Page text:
Tiny Bible Treasures 5

This is the fifth in this series and the first done completely with Animate Pro. I wanted to keep the animation very simple especially for little children as well as to speed up production.


I like the simple way of animation a lot. The page turning effect when Jesus tells the story is a very suttle way to emphasize it is a story. Very nice.


Looks very slick to me. The sound is exceptionally clear and professional. Another great color scheme.

However, I can’t think why small children would need simpler animated content.


Ha! Neither can I, Bob! All I know is that for little kids the simpler the better. I have a two year old that loves stuff like Baby Einstein which is so almost painfully simple to me. I think it helps them grasp things better and certainly holds their attention. We have some videos that she loves to watch over and over again on a daily basis and she reacts with glee every time we put it on–like she’s seeing some old familiar friend–ha!

Very cool. It had a slick, well developed polish to it . I also dig the page turn effect. How was that done, with video editing software?

Thanks, Tony! The page turn was done in Sony Vegas. It is called a 3D page turn transition and is part of the NewBlue effects addon.

I couldn’t stand the way you moved the characters!

I get why you did it, but it really didn’t work for me.

Other than that it was polished.

Thanks for the honest critique, James! I assume you mean the hopping? I’ve done some other limited animation stuff where the director’s criterion was to have the characters slide from place to place–ha!

Hi Zeb

The “movement” thing is very interesting. Many of the movies I look at on Youtube, Newgrounds, Vimeo etc usually have the “glide” or “hop” movements when the animators can’t do “walks”. Now we know that you do excellent “walks” and have decided, on this occassion, not to.

Makes me ponder about how much of the difficult stuff we need and for which audiences. In the UK we had Captain Pugwash with very simple movement using real cut-out animation and the characters have been taken to the heart a nation! Although the majority of “simple” stuff I can think of is aimed at children, it’s not a rule because look at “South Park”, very successful and not a fluid or graceful movement in sight.

Phd thesis for someone!

I think because of “South Park” that kind walk cycle (for lack of a better name) has become accepted as just another technique.

Great work btw!

Thanks for your comments, Roberto and Joseph! I think there are as many styles of animation as there are animators. It’s like the joke, “Opinions are like noses, everyone’s got one.”

When you’re doing limited animation you have to figure out what you will and will not do and then you stay within those parameters. Once you start animating everything–walk cycles, lip sync, etc.–then you have to follow through with it and it takes a lot of time. But then you see something like South Park and you think, “Man, that is really funny and entertaining and, for God’s sake, look how weird they move and how everyone is just done with a front pose and… and… I’m doing full animation and it’s not even funny!” Ha!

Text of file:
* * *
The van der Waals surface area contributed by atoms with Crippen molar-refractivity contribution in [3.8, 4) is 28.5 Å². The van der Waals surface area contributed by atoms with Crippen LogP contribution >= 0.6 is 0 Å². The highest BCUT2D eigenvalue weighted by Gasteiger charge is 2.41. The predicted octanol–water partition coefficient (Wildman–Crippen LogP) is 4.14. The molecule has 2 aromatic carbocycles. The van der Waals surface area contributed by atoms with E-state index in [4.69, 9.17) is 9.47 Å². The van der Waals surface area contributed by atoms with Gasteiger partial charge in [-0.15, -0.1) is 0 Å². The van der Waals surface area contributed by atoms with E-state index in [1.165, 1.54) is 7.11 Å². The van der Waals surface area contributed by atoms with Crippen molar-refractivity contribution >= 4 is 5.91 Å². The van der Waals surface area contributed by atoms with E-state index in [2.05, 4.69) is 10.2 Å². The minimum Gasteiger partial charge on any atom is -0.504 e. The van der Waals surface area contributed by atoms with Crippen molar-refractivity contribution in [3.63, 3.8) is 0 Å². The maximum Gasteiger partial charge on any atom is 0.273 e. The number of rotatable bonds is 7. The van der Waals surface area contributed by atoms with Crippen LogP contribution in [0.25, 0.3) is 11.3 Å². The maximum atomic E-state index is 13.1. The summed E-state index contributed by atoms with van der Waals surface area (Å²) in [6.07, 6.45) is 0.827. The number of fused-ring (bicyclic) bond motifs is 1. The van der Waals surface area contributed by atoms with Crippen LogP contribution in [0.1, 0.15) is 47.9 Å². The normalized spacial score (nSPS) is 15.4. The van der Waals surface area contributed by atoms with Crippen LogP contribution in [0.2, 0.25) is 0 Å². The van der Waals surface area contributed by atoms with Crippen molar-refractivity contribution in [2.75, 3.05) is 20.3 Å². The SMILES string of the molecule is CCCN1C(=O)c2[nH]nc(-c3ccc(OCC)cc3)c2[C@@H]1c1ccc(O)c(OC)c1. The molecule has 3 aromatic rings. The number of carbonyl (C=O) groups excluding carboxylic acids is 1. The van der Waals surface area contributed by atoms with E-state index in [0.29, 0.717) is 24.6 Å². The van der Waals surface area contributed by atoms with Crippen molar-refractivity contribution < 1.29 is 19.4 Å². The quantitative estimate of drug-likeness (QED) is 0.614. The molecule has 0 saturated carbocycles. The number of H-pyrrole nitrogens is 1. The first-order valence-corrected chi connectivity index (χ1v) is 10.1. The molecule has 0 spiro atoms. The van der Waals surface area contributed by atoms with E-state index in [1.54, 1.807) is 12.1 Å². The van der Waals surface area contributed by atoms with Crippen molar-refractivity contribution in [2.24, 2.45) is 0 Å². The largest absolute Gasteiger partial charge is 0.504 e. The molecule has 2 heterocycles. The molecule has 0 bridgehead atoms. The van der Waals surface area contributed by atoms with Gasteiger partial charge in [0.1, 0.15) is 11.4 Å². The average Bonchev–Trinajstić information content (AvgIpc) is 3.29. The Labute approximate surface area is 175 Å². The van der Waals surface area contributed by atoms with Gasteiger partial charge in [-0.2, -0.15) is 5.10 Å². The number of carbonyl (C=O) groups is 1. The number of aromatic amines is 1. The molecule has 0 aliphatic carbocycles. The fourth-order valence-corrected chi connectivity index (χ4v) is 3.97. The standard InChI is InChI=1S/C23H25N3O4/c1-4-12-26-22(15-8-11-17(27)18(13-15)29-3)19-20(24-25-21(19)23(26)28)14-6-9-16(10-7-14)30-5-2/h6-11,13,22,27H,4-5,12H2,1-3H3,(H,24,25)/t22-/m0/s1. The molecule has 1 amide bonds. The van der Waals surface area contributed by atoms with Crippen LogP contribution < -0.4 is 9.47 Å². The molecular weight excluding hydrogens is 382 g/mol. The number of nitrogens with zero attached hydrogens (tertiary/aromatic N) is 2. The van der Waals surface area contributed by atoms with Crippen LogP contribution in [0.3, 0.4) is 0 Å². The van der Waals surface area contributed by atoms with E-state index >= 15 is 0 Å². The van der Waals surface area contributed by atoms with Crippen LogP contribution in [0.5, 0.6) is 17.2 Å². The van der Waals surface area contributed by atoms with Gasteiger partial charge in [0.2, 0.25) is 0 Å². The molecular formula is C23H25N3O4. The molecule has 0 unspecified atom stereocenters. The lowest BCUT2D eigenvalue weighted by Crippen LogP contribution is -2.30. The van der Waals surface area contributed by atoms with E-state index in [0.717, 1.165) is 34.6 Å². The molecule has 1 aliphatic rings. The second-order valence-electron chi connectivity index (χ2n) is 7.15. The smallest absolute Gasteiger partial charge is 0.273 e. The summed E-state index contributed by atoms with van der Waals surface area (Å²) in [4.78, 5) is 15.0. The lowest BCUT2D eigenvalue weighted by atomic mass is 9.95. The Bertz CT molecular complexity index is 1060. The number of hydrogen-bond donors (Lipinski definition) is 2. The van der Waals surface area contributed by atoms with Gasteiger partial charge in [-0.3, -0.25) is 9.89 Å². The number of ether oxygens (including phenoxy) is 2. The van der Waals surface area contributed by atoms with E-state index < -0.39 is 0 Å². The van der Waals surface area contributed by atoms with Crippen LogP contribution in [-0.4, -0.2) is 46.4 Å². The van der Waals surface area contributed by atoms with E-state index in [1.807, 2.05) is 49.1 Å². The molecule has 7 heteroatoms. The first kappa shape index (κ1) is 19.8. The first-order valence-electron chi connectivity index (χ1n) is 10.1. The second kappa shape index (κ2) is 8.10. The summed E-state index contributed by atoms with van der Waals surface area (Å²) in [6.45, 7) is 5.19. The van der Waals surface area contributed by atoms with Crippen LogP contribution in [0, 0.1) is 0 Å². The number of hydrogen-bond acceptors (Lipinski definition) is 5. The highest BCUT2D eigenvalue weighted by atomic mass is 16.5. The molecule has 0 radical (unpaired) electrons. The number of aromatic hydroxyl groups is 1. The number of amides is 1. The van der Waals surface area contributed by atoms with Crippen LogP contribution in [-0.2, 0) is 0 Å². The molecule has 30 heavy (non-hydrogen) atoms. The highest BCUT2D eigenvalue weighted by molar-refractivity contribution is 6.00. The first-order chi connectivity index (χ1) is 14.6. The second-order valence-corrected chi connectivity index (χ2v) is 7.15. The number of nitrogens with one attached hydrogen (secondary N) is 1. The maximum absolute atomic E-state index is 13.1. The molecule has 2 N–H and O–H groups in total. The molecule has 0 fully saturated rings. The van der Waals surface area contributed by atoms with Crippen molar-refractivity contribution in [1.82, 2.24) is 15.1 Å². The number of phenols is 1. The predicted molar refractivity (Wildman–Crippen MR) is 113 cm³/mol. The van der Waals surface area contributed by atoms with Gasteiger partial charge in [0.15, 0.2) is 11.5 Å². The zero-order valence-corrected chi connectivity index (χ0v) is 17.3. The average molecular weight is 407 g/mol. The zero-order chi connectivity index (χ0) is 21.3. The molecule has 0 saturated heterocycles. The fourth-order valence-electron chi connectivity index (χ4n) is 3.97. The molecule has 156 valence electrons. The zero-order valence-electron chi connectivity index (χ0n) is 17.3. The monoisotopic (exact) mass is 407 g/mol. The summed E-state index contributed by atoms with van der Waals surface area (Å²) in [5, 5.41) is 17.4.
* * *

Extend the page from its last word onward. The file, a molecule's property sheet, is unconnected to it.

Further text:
So, bottom line, whatever works for you or your project–go for it!

The hops didn’t bother me because the simple dialogue and characters reminded me of the little action figures or Fisher Price people that I played with as a kid. I’d make my own stories up on the spot and that’s how I used to make them, “walk”. The page turning transition also gave it a story time feel as if you were being read to and the teacher turned the page to show everyone the illustrations after reading.

I’m a fanboy of your work so I like everything about it, specially that clean look.

Hey, thanks, Alex! I gotta fan! 8)

the comment about South Park “making it all ok”. Well I love south park but just because they excuted it well and other people do it doesn’t make it good or enjoyable to watch. Yes sometimes it can.

I don’t mean to lay into Zebtoonz cause you know I think your work is great, but there is a massive difference between south park execution and this.

The reason I felt the style worked so poorly was because of the some static camera angles used. If you watch south park there is so much focus on timing, pacing and clever use of the camera that you often don’t realise how simple some of the animation is.

I think Bromwell high offers a good middleground in the styles.

Thanks for the compliment, James and as for the “massive difference” comment, I agree! I’m still just learning and really want to understand what makes good animation good.

As for the Tiny Bible Treasures series, they originally began as a slideshow and flannelgraph with sequential pictures showing the action. I tried to stick to the static camera angle so that it looked the same, only animated. So there was a method to my madness :slight_smile:

But yeah, timing and pacing, I still don’t have much of a grasp on that. I have been reading John K’s (creator of Ren and Stimpy) blog to learn more about that. He talks about using the x-sheet, timing real life actions in order to match with the animated actions, planning on an 8-beat or 12-beat tempo, etc. Apparently he is now using Harmony for his new animations. I’ve also subscribed to a video tutorial YT channel to learn more about cuts and angles and so on.

Learning, learning, learning, it never stops!